bow (n.1) Look up bow at Dictionary.com
weapon for shooting arrows, Old English boga "archery bow, arch, rainbow," from Proto-Germanic *bugon (cognates: Old Norse bogi, Old Frisian boga, Dutch boog, German Bogen "bow;" see bow (v.)). The sense of "a looped knot" is from 1540s. The musician's bow (1570s) formerly was curved like the archer's. Bowlegged is attested from 1550s.
bow (n.2) Look up bow at Dictionary.com
"front of a ship," mid-14c., from Old Norse bogr or Middle Dutch boech "bow of a ship," literally "shoulder (of an animal)," the connecting notion being "the shoulders of the ship." See bough.
bow tie (n.) Look up bow tie at Dictionary.com
by 1887, from bow (n.) in the sense "ribbon or other fabric tied in a bow-knot" (by 1874) + tie (n.).
bow-wow Look up bow-wow at Dictionary.com
imitative of a dog's barking, first recorded 1570s.
bowdlerize (v.) Look up bowdlerize at Dictionary.com
1836, from Thomas Bowdler (1754-1825), English editor who in 1818 published a notorious expurgated Shakespeare, in which, according to his frontispiece, "nothing is added to the original text; but those words and expressions omitted which cannot with propriety be read aloud in a family." Related: Bowdlerized; bowdlerizing.
bowel (n.) Look up bowel at Dictionary.com
c.1300, from Old French boele "intestines, bowels, innards" (12c., Modern French boyau), from Medieval Latin botellus "small intestine," originally "sausage," diminutive of botulus "sausage," a word borrowed from Oscan-Umbrian, from PIE *gwet-/*geut- "intestine" (cognates: Latin guttur "throat," Old English cwið, Gothic qiþus "belly, womb," German kutteln "guts, chitterlings").

Greek splankhnon (from the same PIE root as spleen) was a word for the principal internal organs, which also were felt in ancient times to be the seat of various emotions. Greek poets, from Aeschylus down, regarded the bowels as the seat of the more violent passions such as anger and love, but by the Hebrews they were seen as the seat of tender affections, especially kindness, benevolence, and compassion. Splankhnon was used in Septuagint to translate a Hebrew word, and from thence early Bibles in English rendered it in its literal sense as bowels, which thus acquired in English a secondary meaning of "pity, compassion" (late 14c.). But in later editions the word often was translated as heart. Bowel movement is attested by 1874.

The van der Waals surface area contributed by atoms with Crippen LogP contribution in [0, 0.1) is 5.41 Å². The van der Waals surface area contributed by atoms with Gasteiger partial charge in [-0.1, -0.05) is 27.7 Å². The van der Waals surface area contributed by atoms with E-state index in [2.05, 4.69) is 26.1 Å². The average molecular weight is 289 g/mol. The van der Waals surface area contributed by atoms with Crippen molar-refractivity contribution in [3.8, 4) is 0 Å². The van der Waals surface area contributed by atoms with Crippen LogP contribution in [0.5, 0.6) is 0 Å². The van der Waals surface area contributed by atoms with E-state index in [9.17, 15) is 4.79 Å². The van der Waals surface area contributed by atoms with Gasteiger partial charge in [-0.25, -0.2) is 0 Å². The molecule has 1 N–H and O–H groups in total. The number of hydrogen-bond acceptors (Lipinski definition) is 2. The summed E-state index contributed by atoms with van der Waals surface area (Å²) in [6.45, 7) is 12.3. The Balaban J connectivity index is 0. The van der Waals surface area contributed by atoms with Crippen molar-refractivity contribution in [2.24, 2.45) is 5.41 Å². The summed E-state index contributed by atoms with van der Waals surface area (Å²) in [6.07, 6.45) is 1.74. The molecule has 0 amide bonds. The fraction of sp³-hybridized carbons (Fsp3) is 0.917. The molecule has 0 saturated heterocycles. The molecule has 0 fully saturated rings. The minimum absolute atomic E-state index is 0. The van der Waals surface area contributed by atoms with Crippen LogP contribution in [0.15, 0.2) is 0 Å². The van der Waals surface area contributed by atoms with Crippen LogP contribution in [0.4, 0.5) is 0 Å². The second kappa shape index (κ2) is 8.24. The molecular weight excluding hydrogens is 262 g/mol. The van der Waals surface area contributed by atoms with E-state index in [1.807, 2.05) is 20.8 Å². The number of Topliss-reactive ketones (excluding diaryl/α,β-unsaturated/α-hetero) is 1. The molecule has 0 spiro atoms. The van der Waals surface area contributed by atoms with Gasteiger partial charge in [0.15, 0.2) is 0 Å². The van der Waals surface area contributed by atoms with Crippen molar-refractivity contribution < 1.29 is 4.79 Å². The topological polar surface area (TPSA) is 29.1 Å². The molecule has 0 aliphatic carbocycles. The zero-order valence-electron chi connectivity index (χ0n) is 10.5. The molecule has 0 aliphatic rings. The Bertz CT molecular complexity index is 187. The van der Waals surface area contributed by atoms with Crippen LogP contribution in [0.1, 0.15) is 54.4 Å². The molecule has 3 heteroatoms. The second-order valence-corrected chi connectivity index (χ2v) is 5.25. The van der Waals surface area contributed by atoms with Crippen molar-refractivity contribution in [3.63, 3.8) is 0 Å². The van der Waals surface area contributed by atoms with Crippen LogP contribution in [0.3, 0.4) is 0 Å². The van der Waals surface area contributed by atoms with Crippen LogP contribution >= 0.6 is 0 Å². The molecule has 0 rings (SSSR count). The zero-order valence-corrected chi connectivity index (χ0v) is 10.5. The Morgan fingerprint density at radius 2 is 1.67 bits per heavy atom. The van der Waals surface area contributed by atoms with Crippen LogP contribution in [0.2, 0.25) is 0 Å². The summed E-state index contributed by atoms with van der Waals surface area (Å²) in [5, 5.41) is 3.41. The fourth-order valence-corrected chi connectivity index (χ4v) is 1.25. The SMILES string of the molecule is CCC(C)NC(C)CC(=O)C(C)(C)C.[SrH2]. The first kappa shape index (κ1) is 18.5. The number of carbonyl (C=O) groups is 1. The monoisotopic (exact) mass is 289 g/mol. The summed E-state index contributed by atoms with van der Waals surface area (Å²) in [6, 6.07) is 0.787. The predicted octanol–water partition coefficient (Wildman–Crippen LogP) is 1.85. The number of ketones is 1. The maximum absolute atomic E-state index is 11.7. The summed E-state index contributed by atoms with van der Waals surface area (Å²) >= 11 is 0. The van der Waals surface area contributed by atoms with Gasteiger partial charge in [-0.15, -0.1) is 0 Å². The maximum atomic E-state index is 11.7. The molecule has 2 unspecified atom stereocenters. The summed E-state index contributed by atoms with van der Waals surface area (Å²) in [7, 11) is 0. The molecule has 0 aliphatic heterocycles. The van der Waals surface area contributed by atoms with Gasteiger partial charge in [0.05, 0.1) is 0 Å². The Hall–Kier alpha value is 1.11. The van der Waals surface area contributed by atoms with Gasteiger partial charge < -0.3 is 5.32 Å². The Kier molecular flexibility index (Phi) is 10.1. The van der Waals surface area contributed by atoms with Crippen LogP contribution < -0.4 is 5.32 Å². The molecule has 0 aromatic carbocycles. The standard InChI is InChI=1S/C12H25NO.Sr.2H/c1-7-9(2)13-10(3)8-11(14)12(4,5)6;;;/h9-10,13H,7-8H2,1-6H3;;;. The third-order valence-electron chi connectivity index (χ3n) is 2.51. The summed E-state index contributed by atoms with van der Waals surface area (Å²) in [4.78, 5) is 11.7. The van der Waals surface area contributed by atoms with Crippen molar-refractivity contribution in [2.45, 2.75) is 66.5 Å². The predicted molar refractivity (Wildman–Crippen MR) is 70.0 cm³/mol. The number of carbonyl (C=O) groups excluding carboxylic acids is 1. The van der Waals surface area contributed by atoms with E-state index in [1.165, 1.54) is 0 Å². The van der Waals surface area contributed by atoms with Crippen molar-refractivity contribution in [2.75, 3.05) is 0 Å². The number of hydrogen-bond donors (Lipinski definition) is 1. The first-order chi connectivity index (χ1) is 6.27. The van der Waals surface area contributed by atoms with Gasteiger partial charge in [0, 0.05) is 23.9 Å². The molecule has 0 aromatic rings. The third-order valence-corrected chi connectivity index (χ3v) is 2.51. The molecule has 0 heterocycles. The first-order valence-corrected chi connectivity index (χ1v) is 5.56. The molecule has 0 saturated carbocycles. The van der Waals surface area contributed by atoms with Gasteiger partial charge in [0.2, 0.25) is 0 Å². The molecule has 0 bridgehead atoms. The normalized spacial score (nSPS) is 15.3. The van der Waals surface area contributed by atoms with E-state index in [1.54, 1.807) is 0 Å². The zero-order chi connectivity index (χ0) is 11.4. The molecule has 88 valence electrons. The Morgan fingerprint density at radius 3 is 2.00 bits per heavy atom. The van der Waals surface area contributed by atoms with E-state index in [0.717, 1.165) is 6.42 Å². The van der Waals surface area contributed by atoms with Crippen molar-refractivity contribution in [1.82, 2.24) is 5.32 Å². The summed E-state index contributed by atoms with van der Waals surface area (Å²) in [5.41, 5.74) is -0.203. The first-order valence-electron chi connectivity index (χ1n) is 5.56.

bower (n.) Look up bower at Dictionary.com
Old English bur "room, hut, dwelling, chamber," from Proto-Germanic *buraz (cognates: Old Norse bur "chamber," Swedish bur "cage," Old High German bur "dwelling, chamber," German Bauer "birdcage"), from *bu- "to dwell," from PIE root *bheue- "to be, exist, dwell" (see be). Modern spelling developed after mid-14c. Sense of "leafy arbor" (place closed in by trees) is first attested 1520s. Hence, too, Australia's bower-bird (1847).
bowery (n.) Look up bowery at Dictionary.com
"farm, plantation," from Dutch bowerij "homestead farm" (from the same source as bower); a Dutch word probably little used in America outside New York, and there soon limited to one road, The Bowery, that ran from the built-up part of the city out to the plantations in middle Manhattan, attested from 1787; the city's growth soon overran it, and it was noted by 1840 as a commercial district notorious for squalor, rowdiness, and low life.